Bridging the Gap Initiative 
In response to the drastic changes in our community caused by the COVID-19 pandemic the Urban Leadership Foundation has launched the Bridging the Gap Initiative to support families and small businesses experiencing financial hardships and loss.

Through this initiative we have provided nearly    $25k in financial support to thirty small businesses and families experiencing hardships. We have also launched the ULF 30 Minute Refresh which is a 30 minute break to focus on yourself and take a break from your work day. Activities have ranged from yoga, painting and financial advocacy to line dancing and style tips. We have engaged more than 100 people via Zoom and social media outlets and we will continue into the month of May every Monday, Wednesday and Friday 12:00-12:30p.  Special thanks to our presenters who included but are limited to: Topazz McBride, DJ KTONE, Joseph Graves, Shed G and Remembrance Wellness and Yoga!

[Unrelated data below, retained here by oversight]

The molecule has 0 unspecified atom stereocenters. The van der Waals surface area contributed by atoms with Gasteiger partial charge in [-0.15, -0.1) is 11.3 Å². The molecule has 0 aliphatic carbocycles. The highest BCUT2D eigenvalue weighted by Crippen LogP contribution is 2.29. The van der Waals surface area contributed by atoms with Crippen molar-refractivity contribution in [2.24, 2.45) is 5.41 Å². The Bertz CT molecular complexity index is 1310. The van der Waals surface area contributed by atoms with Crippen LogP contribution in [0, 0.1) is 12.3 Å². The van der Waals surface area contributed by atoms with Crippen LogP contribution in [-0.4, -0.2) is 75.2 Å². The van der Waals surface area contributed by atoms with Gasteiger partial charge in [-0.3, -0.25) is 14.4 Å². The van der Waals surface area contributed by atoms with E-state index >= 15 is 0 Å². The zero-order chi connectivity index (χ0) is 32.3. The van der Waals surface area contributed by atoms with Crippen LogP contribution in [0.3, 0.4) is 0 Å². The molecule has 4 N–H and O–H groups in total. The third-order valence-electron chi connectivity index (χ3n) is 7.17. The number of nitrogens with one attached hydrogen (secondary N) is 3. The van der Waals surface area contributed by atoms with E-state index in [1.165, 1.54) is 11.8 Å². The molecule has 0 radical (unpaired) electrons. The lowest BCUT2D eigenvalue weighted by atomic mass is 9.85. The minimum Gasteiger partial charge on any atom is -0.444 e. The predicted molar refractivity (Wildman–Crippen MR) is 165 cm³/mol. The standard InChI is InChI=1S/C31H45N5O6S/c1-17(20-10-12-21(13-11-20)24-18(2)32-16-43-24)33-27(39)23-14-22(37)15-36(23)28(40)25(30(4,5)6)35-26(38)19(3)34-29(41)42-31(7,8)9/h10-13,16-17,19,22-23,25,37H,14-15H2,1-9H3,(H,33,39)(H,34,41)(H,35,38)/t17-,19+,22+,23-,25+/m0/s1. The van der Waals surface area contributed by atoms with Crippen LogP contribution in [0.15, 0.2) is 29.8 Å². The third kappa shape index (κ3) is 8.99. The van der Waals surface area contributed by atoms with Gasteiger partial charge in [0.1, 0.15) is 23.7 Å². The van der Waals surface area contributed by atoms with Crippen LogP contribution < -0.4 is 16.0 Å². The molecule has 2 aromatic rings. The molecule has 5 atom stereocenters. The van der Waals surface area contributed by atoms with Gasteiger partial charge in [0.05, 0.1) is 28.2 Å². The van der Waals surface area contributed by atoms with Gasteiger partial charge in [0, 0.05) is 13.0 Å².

Stay on the lookout as we continue these efforts in the month of May with small Business support in the far North East (Montbello/ Green Valley Ranch), supporting graduating seniors, and providing limited masks free of charge. For questions or to support please email Jasmine Elizabeth - jasmine.elizabeth@ulfcolorado.org.


...WE pledge ourselves to liberate all people from the continuing bondage of poverty, deprivation, suffering of any sort, against gender and any other discrimination.
Nelson Mandela
When many of us joined the Urban Leadership Foundation of Colorado, (formerly known as the Chamber Connect), it was with hope toward the future and making a difference in the community.
Our experiences have been varied, both before and most definitely after engaging in this impactful work to make ourselves and the places where we carry influence - Better!
As you know, the strength of the Urban Leadership Foundation of Colorado is found in its alumni. This necessary work of developing leaders and supporting growth, lives on as we continue our commitment to its success, through our support both physically and financially.
The Alumni Pledge Program provides you with the opportunity to continue your support and commitment at the level that is most meaningful to you.

Please see below for our level of contributions. To make your pledge please contact Jasmine Elizabeth - jasmine.elizabeth@ulfcolorado.org